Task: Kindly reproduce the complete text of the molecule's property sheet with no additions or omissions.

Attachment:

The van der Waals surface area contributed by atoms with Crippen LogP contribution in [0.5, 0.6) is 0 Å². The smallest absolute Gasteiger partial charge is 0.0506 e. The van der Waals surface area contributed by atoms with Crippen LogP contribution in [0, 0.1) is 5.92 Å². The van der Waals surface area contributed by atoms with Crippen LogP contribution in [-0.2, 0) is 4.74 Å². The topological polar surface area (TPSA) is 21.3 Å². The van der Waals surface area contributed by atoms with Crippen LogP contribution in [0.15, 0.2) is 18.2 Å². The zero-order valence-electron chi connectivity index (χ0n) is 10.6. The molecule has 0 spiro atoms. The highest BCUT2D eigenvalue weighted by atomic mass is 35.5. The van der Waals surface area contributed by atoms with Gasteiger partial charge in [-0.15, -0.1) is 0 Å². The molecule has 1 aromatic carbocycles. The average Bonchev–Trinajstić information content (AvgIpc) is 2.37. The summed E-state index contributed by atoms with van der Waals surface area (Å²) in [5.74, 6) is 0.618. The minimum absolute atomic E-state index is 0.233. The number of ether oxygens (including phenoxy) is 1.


The van der Waals surface area contributed by atoms with Crippen LogP contribution in [0.5, 0.6) is 0 Å². The smallest absolute Gasteiger partial charge is 0.0506 e. The van der Waals surface area contributed by atoms with Crippen LogP contribution in [0, 0.1) is 5.92 Å². The van der Waals surface area contributed by atoms with Crippen LogP contribution in [-0.2, 0) is 4.74 Å². The topological polar surface area (TPSA) is 21.3 Å². The van der Waals surface area contributed by atoms with Crippen LogP contribution in [0.15, 0.2) is 18.2 Å². The zero-order valence-electron chi connectivity index (χ0n) is 10.6. The molecule has 0 spiro atoms. The highest BCUT2D eigenvalue weighted by atomic mass is 35.5. The van der Waals surface area contributed by atoms with Gasteiger partial charge in [-0.15, -0.1) is 0 Å². The molecule has 1 aromatic carbocycles. The average Bonchev–Trinajstić information content (AvgIpc) is 2.37. The summed E-state index contributed by atoms with van der Waals surface area (Å²) in [5.74, 6) is 0.618. The minimum absolute atomic E-state index is 0.233. The number of ether oxygens (including phenoxy) is 1.